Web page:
the chain saw if the operator has to hold his hands and/or arms
in abnormal positions, which in addition to giving the disadvantages
mentioned above results in uncomfortable and tiring working positions
which in turn may lead to work injuries, such as backaches and worn-out
A chain shaw construction intended to make it possible to operate
the chain saw without having to assume the hitherto necessary uncomfortable
and unsuitable work positions is suggested in the Swedish Patent
Application No. 8001841-9 (corresponding to DE-OS-No. 2 909 777).
This publication describes a chain saw the front bow handle of which
is pivotably mounted for movement about the longitudinal axis of
the saw body and which comprises a mechanism by means of which the
handle may be blocked in a number of different angular position.
The rear grip handle together with the throttle control is, however,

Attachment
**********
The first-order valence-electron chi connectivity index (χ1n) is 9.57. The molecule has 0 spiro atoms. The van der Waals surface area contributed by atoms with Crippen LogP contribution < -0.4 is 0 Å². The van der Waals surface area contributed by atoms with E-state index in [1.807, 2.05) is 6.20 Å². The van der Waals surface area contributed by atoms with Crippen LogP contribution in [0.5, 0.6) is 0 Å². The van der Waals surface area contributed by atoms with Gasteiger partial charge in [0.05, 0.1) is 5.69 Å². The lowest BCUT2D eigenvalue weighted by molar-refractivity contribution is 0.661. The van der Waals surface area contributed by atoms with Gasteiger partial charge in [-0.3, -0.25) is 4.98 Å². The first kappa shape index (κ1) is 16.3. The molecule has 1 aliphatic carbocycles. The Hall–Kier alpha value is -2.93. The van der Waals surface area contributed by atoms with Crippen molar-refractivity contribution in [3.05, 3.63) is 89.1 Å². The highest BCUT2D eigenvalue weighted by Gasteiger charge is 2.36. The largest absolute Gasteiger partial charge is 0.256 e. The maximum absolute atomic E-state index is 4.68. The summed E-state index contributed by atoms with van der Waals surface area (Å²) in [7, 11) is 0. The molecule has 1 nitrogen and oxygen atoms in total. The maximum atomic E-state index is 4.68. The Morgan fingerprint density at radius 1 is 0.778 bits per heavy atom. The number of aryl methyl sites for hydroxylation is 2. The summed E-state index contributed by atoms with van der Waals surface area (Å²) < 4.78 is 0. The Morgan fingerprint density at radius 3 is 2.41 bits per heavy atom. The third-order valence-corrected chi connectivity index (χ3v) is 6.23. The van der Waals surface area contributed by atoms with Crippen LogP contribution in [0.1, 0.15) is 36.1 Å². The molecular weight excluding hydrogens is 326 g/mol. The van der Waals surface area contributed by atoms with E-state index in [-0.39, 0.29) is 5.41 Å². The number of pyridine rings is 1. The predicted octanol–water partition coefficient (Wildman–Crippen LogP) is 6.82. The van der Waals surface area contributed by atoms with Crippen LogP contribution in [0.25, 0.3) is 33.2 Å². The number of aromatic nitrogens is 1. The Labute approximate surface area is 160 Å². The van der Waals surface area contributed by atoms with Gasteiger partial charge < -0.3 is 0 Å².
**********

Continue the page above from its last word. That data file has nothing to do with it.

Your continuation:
fixedly mounted to the body of the saw.
This construction does not constitute a significant improvement
in safety since the saw operator still needs either to change his
grip on the rear saw handle or else bend his wrist into an abnormal
position. This prior-art construction also increases the load on
the wrist since it is necessary, when pivoting the bow handle downwards,
both to counteract the movement of the saw and to carry most of
the weight of the saw by the hand holding the rear handle. Instead
of reducing the risks of work injuries this constructions tends
to increase the possible hazards. This is confirmed in research
investigations carried out by the Swedish National Board of Industrial
Safety. This research shows that the right hand, i.e. precisely
the hand which normally manipulates the rear saw handle, is the
one most frequently injured. This is essentially due to the very
considerable number of bending movements of the load-carrying wrist
that the right hand has to perform. The number of such bending movements
evidently is increased considerably when using a chain saw constructed
as taught in the Swedish Patent Application No. 8001841-9 referred
to above, and consequently this teaching cannot be regarded to offer
a satisfactory solution to the problems involved.
The purpose of the subject invention is to provide a power-driven
hand tool in which the problems outlined in the aforegoing have
SUMMARY OF THE INVENTION